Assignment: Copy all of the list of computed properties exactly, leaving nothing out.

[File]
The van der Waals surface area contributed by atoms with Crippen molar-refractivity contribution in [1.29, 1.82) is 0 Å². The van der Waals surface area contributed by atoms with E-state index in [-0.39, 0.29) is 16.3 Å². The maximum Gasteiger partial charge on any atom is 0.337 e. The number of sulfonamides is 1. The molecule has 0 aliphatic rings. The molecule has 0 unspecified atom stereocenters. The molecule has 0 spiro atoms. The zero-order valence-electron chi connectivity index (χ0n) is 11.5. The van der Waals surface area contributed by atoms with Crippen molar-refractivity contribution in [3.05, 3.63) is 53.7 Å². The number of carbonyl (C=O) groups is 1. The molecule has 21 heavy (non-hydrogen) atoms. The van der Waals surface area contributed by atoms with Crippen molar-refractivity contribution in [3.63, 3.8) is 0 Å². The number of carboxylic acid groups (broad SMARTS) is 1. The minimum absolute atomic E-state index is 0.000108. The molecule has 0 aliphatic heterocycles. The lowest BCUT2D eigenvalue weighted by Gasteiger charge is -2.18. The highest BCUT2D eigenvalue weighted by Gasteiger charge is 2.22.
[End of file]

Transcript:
The van der Waals surface area contributed by atoms with Crippen molar-refractivity contribution in [1.29, 1.82) is 0 Å². The van der Waals surface area contributed by atoms with E-state index in [-0.39, 0.29) is 16.3 Å². The maximum Gasteiger partial charge on any atom is 0.337 e. The number of sulfonamides is 1. The molecule has 0 aliphatic rings. The molecule has 0 unspecified atom stereocenters. The molecule has 0 spiro atoms. The zero-order valence-electron chi connectivity index (χ0n) is 11.5. The van der Waals surface area contributed by atoms with Crippen molar-refractivity contribution in [3.05, 3.63) is 53.7 Å². The number of carbonyl (C=O) groups is 1. The molecule has 21 heavy (non-hydrogen) atoms. The van der Waals surface area contributed by atoms with Crippen molar-refractivity contribution in [3.63, 3.8) is 0 Å². The number of carboxylic acid groups (broad SMARTS) is 1. The minimum absolute atomic E-state index is 0.000108. The molecule has 0 aliphatic heterocycles. The lowest BCUT2D eigenvalue weighted by Gasteiger charge is -2.18. The highest BCUT2D eigenvalue weighted by Gasteiger charge is 2.22.